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Acute Blood Pressure Changes Associated With Antipsychotic Administration to Psychiatric Inpatients

Prim Care Companion CNS Disord 2018;20(4):18m02299
10.4088/PCC.18m02299

Objective: To investigate blood pressure (BP) changes within the first 3 days after initiating antipsychotic medication in psychiatric inpatients.

Methods: Through retrospective chart review using a repeated measures design, vital signs data were collected on 60 adult psychiatric inpatients who were psychiatrically hospitalized May 26, 2011, through September 4, 2012, at 9 time points within 3 days of initiation of 1 of 6 different antipsychotic medications. The random sample included patients with the following DSM-IV-TR diagnoses: schizophrenia (n = 25), schizoaffective disorder (either type; n = 19), and bipolar I disorder (n = 16). Data were analyzed using mixed-effects repeated measures analysis of variance to evaluate associations between the antipsychotic initiated and subsequent changes in BP. The main outcome variable was change in BP from baseline, and independent variables included age, sex, psychiatric diagnosis, and type of antipsychotic medication. Logistic regression was used to assess the relationship between each type of antipsychotic and hypotension (BP < 90/60 mm Hg) and hypertension (BP 140/90 mm Hg).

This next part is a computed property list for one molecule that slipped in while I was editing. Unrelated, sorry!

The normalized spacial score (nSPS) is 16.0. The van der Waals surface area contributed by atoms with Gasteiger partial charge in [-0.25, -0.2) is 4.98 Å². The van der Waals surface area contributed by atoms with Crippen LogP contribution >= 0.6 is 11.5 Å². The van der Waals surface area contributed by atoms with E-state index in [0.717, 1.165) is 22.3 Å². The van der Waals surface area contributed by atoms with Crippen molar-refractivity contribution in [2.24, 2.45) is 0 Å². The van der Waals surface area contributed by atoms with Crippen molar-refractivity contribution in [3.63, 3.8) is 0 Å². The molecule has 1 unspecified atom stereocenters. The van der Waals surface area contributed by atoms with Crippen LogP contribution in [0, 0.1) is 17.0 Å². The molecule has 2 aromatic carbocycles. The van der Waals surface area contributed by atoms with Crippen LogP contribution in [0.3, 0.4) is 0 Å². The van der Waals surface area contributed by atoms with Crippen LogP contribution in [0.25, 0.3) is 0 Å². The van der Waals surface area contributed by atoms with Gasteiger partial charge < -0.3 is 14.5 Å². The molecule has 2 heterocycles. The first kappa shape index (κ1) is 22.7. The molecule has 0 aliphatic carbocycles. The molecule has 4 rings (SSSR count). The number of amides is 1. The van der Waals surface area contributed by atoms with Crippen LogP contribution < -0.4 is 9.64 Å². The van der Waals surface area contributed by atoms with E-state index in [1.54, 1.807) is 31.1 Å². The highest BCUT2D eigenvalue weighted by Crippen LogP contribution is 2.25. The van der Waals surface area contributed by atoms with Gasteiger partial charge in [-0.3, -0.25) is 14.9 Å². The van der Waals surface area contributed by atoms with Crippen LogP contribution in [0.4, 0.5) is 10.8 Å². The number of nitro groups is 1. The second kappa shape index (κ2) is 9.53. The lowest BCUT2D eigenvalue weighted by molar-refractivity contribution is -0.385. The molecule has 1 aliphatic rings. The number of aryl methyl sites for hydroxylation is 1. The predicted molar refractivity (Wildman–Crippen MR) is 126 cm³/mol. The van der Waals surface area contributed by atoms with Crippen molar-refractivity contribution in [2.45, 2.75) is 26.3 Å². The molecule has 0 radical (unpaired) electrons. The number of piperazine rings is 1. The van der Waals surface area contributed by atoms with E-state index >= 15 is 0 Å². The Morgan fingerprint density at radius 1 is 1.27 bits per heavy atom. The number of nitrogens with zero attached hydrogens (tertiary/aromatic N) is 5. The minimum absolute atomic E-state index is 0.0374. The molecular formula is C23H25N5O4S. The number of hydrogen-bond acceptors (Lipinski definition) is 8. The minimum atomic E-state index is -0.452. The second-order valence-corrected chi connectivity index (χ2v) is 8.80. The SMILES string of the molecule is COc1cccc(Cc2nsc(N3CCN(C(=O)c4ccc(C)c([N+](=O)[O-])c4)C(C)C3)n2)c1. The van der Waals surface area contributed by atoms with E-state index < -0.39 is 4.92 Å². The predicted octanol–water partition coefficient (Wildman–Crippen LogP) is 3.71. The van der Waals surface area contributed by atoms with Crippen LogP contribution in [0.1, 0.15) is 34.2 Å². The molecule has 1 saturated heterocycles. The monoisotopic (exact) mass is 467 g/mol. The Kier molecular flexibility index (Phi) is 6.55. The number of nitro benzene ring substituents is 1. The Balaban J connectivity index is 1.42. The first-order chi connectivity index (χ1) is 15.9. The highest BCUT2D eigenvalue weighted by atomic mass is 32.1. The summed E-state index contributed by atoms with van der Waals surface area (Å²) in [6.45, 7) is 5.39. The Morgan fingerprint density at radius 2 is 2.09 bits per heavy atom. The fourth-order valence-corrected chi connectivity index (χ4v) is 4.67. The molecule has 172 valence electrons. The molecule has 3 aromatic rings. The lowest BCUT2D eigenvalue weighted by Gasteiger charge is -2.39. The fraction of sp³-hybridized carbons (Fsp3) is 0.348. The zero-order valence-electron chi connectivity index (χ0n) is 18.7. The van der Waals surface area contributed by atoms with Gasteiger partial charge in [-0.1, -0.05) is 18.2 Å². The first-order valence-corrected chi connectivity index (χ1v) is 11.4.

Results: Olanzapine (P < .01) and risperidone (P = .01) raised systolic BP to a statistically significant degree during the first 3 days after initiation. Clozapine, on the other hand, significantly reduced systolic BP (P = .02) and was associated with hypotension on linear regression. No statistically significant associations were found between the other antipsychotics and acute systolic BP changes or between any of the 6 antipsychotics and diastolic BP changes.

Conclusions: Initiation of certain antipsychotic medications may be associated with statistically significant acute BP changes. These findings require further evaluation in well-designed prospective studies.